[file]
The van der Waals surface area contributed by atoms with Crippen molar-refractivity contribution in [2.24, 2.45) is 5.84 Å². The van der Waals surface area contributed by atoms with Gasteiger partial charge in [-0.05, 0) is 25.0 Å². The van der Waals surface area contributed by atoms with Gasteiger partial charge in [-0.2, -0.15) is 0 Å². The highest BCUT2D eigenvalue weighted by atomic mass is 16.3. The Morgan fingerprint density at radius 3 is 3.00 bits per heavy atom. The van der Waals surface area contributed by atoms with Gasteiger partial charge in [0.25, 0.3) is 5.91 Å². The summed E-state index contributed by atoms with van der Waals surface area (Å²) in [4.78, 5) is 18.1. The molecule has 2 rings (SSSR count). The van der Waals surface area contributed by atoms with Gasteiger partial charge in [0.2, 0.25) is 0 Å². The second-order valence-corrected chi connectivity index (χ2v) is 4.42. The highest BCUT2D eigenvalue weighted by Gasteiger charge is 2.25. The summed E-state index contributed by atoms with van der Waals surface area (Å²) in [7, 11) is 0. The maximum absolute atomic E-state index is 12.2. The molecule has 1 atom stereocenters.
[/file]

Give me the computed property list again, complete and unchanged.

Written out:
The van der Waals surface area contributed by atoms with Crippen molar-refractivity contribution in [2.24, 2.45) is 5.84 Å². The van der Waals surface area contributed by atoms with Gasteiger partial charge in [-0.05, 0) is 25.0 Å². The van der Waals surface area contributed by atoms with Gasteiger partial charge in [-0.2, -0.15) is 0 Å². The highest BCUT2D eigenvalue weighted by atomic mass is 16.3. The Morgan fingerprint density at radius 3 is 3.00 bits per heavy atom. The van der Waals surface area contributed by atoms with Gasteiger partial charge in [0.25, 0.3) is 5.91 Å². The summed E-state index contributed by atoms with van der Waals surface area (Å²) in [4.78, 5) is 18.1. The molecule has 2 rings (SSSR count). The van der Waals surface area contributed by atoms with Gasteiger partial charge in [0.2, 0.25) is 0 Å². The second-order valence-corrected chi connectivity index (χ2v) is 4.42. The highest BCUT2D eigenvalue weighted by Gasteiger charge is 2.25. The summed E-state index contributed by atoms with van der Waals surface area (Å²) in [7, 11) is 0. The maximum absolute atomic E-state index is 12.2. The molecule has 1 atom stereocenters.